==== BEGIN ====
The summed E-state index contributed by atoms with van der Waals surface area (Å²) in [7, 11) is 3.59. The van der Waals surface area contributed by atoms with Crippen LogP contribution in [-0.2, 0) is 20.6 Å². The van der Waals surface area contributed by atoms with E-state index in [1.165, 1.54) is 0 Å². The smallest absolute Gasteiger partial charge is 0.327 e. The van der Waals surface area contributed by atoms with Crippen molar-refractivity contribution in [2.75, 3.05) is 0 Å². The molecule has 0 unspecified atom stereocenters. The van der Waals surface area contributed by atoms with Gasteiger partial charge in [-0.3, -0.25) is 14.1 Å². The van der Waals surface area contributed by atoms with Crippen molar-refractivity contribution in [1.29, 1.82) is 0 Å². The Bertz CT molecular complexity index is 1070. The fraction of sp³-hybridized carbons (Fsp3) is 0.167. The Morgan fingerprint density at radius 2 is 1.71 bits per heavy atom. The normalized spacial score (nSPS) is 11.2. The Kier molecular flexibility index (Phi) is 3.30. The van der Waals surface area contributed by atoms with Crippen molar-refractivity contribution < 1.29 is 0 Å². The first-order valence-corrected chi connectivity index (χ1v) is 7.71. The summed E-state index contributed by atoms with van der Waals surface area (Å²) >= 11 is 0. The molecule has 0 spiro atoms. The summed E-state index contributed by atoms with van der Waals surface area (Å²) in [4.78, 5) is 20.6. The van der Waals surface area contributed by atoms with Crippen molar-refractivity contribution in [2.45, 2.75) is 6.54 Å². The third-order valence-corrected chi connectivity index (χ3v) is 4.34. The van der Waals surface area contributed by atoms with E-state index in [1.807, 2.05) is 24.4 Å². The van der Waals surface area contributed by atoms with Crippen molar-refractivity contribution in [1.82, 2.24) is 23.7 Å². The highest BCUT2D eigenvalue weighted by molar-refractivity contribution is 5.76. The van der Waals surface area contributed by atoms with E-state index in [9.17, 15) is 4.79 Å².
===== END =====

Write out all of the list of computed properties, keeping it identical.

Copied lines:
The summed E-state index contributed by atoms with van der Waals surface area (Å²) in [7, 11) is 3.59. The van der Waals surface area contributed by atoms with Crippen LogP contribution in [-0.2, 0) is 20.6 Å². The van der Waals surface area contributed by atoms with E-state index in [1.165, 1.54) is 0 Å². The smallest absolute Gasteiger partial charge is 0.327 e. The van der Waals surface area contributed by atoms with Crippen molar-refractivity contribution in [2.75, 3.05) is 0 Å². The molecule has 0 unspecified atom stereocenters. The van der Waals surface area contributed by atoms with Gasteiger partial charge in [-0.3, -0.25) is 14.1 Å². The van der Waals surface area contributed by atoms with Crippen molar-refractivity contribution in [1.29, 1.82) is 0 Å². The Bertz CT molecular complexity index is 1070. The fraction of sp³-hybridized carbons (Fsp3) is 0.167. The Morgan fingerprint density at radius 2 is 1.71 bits per heavy atom. The normalized spacial score (nSPS) is 11.2. The Kier molecular flexibility index (Phi) is 3.30. The van der Waals surface area contributed by atoms with Crippen molar-refractivity contribution < 1.29 is 0 Å². The first-order valence-corrected chi connectivity index (χ1v) is 7.71. The summed E-state index contributed by atoms with van der Waals surface area (Å²) >= 11 is 0. The molecule has 0 spiro atoms. The summed E-state index contributed by atoms with van der Waals surface area (Å²) in [4.78, 5) is 20.6. The van der Waals surface area contributed by atoms with Crippen molar-refractivity contribution in [2.45, 2.75) is 6.54 Å². The third-order valence-corrected chi connectivity index (χ3v) is 4.34. The van der Waals surface area contributed by atoms with E-state index in [1.807, 2.05) is 24.4 Å². The van der Waals surface area contributed by atoms with Crippen molar-refractivity contribution in [1.82, 2.24) is 23.7 Å². The highest BCUT2D eigenvalue weighted by molar-refractivity contribution is 5.76. The van der Waals surface area contributed by atoms with E-state index in [9.17, 15) is 4.79 Å².